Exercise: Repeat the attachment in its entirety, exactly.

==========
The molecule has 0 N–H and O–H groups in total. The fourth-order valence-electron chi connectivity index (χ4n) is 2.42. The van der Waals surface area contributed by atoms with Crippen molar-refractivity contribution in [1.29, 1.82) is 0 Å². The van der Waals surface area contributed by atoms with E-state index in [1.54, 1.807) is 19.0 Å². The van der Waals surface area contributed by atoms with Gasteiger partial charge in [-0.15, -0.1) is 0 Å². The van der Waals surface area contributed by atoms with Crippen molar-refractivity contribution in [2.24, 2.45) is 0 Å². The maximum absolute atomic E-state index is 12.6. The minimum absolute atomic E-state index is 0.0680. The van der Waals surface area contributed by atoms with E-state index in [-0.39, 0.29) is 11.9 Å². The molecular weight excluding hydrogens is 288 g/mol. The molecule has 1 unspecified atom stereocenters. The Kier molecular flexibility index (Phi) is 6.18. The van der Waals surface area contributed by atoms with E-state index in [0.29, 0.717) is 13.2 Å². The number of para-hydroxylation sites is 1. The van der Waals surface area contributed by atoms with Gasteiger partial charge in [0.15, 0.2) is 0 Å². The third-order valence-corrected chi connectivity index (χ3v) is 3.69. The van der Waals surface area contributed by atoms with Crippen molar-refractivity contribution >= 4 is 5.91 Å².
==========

The molecule has 0 N–H and O–H groups in total. The fourth-order valence-electron chi connectivity index (χ4n) is 2.42. The van der Waals surface area contributed by atoms with Crippen molar-refractivity contribution in [1.29, 1.82) is 0 Å². The van der Waals surface area contributed by atoms with E-state index in [1.54, 1.807) is 19.0 Å². The van der Waals surface area contributed by atoms with Gasteiger partial charge in [-0.15, -0.1) is 0 Å². The van der Waals surface area contributed by atoms with Crippen molar-refractivity contribution in [2.24, 2.45) is 0 Å². The maximum absolute atomic E-state index is 12.6. The minimum absolute atomic E-state index is 0.0680. The van der Waals surface area contributed by atoms with E-state index in [-0.39, 0.29) is 11.9 Å². The molecular weight excluding hydrogens is 288 g/mol. The molecule has 1 unspecified atom stereocenters. The Kier molecular flexibility index (Phi) is 6.18. The van der Waals surface area contributed by atoms with E-state index in [0.29, 0.717) is 13.2 Å². The number of para-hydroxylation sites is 1. The van der Waals surface area contributed by atoms with Gasteiger partial charge in [0.15, 0.2) is 0 Å². The third-order valence-corrected chi connectivity index (χ3v) is 3.69. The van der Waals surface area contributed by atoms with Crippen molar-refractivity contribution >= 4 is 5.91 Å².